In operation, thermal limit circuit 12 and signal regulator 14 cooperate to maintain field effect transistor 60 in an operating mode in which its operating temperature is maintained at a level that is below a threshold level TTHR in response to the temperature near field effect transistor 60 equaling or exceeding threshold level TTHR. FIG. 2 is a plot illustrating the temperature sensed by temperature sensing diode 48 versus time. At time t0 to a time just before time t1, the temperature sensed by temperature sensing diode 48 is less than a threshold temperature TTHR. In response to the temperature sensed by temperature sensing diode 48 being less than threshold temperature TTHR, transistor 60 operates in a normal operating mode where thermal limit circuit 12 operates in a standby mode, diode 45 is reverse biased, and signal regulator 14 maintains a voltage VOUT at output terminal 70. During this period, output current IOUT is at a nominal level INOM. At time t1, the operating temperature TOP is substantially equal to threshold temperature TTHR. In response to the operating temperature TOP being equal to threshold temperature TTHR, thermal limit circuit 12 enters an active mode, which forward biases diode 45 and enables thermal limit circuit 12 to control the voltage at the gate terminal of transistor 60, and signal regulator 14 enters a standby mode to bring the current to level IREG and the operating temperature to temperature TREG.

Referring again to FIG. 1, in a normal operating mode error amplifier 50 generates an error signal that controls the gate voltage of field effect transistor 60, which regulates output voltage VOUT. In addition, temperature sensing diode 48 is configured such that, in the normal operating mode, the voltage across temperature sensing diode 48 is greater than reference voltage VREF2. In response to the voltage across temperature sensing diode 48 being greater than reference voltage VREF2, thermal regulator amplifier 18 generates an output signal that is sufficiently high that ORing diode 45 is reverse biased. Accordingly, thermal limit circuit 12 has substantially no impact on the operation of field effect transistor 60. In the standby operating mode, thermal hysteresis comparator 22 is configured to generate a logic low voltage level at output terminal 23. After a delay introduced by delay element 24, the logic high voltage level appears at the control electrode of field effect transistor 26. The logic high voltage appearing at the control electrode of field effect transistor 26 turns it on. A drain-to-source current flows in field effect transistor in the on state. Thus, in the standby operating mode the voltage at the inverting input terminal of thermal regulator amplifier 18 is approximately equal to (VREF2*(R36))/(R36+R42) where R36 is the resistance value of resistor 36, R42 is the resistance value of resistor 42, and voltage source VSS is at ground potential.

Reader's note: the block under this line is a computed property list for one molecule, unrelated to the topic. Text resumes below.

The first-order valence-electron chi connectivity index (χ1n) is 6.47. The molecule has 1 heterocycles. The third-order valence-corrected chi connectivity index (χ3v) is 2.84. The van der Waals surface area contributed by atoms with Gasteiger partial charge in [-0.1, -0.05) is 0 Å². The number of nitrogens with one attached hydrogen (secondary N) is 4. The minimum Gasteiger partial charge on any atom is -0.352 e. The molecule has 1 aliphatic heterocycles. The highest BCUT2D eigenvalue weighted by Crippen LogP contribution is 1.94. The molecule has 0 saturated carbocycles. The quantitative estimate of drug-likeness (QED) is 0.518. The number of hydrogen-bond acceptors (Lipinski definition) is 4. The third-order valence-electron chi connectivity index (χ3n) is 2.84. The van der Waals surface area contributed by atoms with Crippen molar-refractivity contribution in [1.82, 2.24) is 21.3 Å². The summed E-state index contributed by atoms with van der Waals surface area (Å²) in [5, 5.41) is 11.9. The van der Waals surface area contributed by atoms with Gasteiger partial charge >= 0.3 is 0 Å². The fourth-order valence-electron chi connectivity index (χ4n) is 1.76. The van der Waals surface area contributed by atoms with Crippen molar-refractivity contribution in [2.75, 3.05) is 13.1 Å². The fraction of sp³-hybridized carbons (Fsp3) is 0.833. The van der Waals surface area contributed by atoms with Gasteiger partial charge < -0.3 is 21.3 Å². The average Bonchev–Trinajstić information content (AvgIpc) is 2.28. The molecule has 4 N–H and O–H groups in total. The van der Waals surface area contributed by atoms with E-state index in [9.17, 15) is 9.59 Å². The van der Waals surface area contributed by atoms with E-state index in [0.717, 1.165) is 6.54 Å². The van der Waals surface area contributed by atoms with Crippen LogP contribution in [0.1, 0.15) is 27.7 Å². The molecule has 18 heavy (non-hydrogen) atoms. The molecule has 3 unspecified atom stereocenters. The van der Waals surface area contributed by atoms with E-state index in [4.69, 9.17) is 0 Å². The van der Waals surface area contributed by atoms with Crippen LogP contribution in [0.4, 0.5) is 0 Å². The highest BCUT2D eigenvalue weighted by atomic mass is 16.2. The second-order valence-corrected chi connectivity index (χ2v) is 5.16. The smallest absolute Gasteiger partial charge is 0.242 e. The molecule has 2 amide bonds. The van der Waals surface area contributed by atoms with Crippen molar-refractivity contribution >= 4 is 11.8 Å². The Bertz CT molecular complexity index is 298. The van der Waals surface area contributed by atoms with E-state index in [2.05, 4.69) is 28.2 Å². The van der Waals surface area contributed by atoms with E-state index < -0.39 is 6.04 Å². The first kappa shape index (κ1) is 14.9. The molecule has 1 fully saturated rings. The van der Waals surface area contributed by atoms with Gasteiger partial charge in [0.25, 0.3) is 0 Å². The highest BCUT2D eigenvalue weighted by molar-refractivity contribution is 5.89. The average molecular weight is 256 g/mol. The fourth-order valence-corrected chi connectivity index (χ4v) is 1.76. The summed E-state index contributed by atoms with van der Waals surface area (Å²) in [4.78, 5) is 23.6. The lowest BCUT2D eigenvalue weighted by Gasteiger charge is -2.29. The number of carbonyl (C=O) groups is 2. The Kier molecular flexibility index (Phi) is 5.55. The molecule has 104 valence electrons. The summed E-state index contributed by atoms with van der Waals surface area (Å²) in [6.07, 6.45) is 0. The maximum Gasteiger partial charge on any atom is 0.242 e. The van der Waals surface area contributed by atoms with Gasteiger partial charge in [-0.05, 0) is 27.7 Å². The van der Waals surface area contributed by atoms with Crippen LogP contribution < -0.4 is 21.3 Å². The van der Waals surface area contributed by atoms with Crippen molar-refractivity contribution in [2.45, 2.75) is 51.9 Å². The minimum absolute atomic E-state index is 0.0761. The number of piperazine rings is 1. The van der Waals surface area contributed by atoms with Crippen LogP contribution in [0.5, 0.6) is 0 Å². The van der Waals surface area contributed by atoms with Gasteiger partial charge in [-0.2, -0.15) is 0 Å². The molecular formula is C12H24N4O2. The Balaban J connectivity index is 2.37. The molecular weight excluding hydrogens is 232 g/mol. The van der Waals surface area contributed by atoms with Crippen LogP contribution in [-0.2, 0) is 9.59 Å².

In response to the temperature sensed by temperature sensing diode 48 equaling or exceeding threshold temperature TTHR, the voltage across temperature sensing diode 48 becomes less than the voltage appearing at the inverting input terminal to thermal regulator amplifier 18, and thermal limit circuit 12 enters an active operating mode and signal regulator 14 enters a standby operating mode. As discussed above, the voltage appearing at the inverting input terminal to thermal regulator amplifier 18 is approximately equal to (VREF2*(R36))/(R36+R42). Accordingly, thermal regulator amplifier 20 generates an output signal that becomes sufficiently low that ORing diode 45 turns on and reduces the voltage at the gate terminal of field effect transistor 60. In response to the decreased gate voltage, the drain-to-source current of field effect transistor 60 decreases which lowers its operating temperature.